Pacific Ocean Sea Levels

Published data were used to analyse the long-term mean sea level trends at eleven locations located in the Pacific Ocean.  Stations were located in Japan, USA, Canada, Panama, Chile, Australia and New Zealand.

The data used were all from the website of PSMSL (the Permanent Service for Mean Sea Level) which maintains a huge, worldwide database of sea level data.   Only raw data were used (ie as originally recorded, without any adjustments).

 

Pacific Sea Level Map 2
Table Pacific

The span of records of the data ranged from 69 years to 161 years (the earliest record, at San Francisco, commencing in 1855).

The plots shown below are of the annual means at each of the eleven locations. On each plot a linear “best fit” trendline has been added.

 

ANNUAL MEAN SEA LEVEL TRENDS FOR INDIVIDUAL STATIONS

Hosojima (Japan) 1930-2015

Hosojima PSMSL

 

Ketchikan (USA) 1919-2015

Ketchikan PSMSL

 

Victoria (Canada) 1910-2015

Victoria PSMSL

 

Seattle (USA) 1899-2015

Seattle PSMSL

 

San Francisco (USA) 1897-2015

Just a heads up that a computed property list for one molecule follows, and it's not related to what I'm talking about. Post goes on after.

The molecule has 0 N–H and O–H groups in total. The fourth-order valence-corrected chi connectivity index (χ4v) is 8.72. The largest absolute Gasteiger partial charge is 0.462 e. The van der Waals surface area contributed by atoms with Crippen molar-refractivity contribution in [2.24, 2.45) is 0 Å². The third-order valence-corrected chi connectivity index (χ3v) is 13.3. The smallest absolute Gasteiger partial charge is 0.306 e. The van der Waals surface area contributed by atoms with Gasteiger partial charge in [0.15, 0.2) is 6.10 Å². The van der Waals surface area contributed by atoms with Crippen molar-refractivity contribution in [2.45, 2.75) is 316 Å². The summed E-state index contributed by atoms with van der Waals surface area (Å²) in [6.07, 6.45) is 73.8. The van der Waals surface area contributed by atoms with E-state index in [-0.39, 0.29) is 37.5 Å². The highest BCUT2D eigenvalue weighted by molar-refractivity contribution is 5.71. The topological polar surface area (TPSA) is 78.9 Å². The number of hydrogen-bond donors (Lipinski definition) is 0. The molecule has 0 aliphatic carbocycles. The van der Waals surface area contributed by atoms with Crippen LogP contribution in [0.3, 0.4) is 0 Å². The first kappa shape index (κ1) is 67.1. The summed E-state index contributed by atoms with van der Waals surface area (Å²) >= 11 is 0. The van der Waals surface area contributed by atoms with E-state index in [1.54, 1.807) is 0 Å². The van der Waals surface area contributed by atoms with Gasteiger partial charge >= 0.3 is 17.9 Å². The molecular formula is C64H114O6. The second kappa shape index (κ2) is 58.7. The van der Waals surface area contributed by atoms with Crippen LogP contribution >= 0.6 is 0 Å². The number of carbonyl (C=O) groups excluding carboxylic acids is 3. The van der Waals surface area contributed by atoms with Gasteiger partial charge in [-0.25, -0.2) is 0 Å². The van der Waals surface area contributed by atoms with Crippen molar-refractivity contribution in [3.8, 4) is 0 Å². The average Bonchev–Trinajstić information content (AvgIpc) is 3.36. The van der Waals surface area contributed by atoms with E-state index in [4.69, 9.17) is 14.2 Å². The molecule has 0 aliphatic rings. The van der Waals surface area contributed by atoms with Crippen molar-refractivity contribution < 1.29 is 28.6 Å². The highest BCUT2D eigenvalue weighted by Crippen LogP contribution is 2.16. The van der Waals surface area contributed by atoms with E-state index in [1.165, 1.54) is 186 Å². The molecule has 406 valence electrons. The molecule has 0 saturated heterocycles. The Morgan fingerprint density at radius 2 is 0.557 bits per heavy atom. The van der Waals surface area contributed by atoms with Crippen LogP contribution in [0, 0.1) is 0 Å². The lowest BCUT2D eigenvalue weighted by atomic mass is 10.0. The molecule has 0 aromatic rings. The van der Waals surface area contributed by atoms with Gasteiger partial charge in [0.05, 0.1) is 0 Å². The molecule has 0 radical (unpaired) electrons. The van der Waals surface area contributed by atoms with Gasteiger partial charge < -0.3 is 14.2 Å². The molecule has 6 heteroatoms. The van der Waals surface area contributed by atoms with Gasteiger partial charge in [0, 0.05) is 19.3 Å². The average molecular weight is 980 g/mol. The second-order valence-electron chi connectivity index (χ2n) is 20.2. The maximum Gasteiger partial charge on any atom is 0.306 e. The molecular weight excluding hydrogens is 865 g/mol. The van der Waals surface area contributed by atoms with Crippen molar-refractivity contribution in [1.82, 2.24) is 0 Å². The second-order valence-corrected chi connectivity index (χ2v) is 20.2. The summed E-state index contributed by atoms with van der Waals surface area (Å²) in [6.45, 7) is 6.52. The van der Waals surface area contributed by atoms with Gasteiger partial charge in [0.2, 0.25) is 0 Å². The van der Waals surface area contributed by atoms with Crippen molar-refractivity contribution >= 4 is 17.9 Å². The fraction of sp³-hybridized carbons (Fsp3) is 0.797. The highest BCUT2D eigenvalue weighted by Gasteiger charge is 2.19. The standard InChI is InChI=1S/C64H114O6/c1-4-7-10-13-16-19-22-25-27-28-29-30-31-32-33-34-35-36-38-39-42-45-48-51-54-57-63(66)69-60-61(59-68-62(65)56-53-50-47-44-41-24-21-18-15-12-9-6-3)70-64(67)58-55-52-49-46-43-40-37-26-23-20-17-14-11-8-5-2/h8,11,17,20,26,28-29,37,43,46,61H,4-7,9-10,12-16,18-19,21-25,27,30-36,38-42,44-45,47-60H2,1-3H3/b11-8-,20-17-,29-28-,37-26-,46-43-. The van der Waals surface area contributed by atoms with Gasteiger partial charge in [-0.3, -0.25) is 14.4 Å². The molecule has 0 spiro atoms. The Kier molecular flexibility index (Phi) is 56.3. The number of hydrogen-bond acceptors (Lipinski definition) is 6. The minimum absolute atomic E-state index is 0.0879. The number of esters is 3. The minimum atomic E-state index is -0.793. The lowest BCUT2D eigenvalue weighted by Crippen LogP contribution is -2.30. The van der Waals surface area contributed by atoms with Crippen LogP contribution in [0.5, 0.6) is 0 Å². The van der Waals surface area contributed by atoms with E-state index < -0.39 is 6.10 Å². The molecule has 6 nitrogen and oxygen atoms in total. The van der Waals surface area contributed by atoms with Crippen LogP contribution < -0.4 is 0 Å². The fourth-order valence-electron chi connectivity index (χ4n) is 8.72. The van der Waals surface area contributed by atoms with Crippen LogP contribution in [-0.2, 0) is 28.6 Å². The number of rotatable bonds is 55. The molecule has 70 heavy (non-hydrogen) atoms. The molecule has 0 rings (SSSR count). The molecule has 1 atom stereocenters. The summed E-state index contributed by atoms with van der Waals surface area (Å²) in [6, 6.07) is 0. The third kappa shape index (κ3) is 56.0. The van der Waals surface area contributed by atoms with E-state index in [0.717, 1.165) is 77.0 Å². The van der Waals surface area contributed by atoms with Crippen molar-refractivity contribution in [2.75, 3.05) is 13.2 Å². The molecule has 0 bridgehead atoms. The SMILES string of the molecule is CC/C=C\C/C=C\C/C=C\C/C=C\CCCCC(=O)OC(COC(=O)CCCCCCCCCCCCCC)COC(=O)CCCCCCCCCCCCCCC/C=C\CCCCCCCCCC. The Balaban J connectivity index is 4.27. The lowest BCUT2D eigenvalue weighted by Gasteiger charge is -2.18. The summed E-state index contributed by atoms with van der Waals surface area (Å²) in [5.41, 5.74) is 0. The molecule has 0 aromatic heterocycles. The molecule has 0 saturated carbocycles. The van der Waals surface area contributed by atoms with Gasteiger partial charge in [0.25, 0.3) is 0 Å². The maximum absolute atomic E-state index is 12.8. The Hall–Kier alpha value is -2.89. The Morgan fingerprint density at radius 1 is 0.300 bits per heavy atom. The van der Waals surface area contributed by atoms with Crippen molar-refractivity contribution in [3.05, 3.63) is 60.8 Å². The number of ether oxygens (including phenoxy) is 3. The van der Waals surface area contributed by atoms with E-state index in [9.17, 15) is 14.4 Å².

SanFrancisco PSMSL

 

La Jolla (USA) 1925-2015

LaJolla PSMSL

 

Honolulu (USA) 1905-2015

Honolulu PSMSL

 

Balboa (Panama) 1908-2015

Balboa PSMSL

 

Antofagasta (Chile) 1946-2014

Antofagasta PSMSL

 

Sydney (Australia) 1886-2015

Sydney PSMSL

 

Dunedin (New Zealand) 1900-2015

Dunedin PSMSL

 

DISCUSSION AND COMMENTS

  • The annual mean sea level trend-lines for all eleven stations are remarkably linear with no indication of inceasing or decreasing trend in recent decades.
  • There is a wide range in the slope of the trendlines (-7.5 to +22.3 cm/century) at different locations reflecting the different isostatic rebound at different locations.  Hosojima, Ketchikan and Antofagasta have negative long-term trends (ie the local sea level is falling relative to the land).

 

The Author:

This article was written by Brian Gunter of Narooma, NSW. In his previous life Brian was an engineering hydrologist involved over many years in the analysis of rainfall and river flow data for the planning of water resources projects in Australia, Asia and Africa. In recent years he has been one of the Marine Rescue NSW (previously Royal Volunteer Coastal Patrol) volunteer weather observers who operate the Narooma station for the Bureau of Meteorology.

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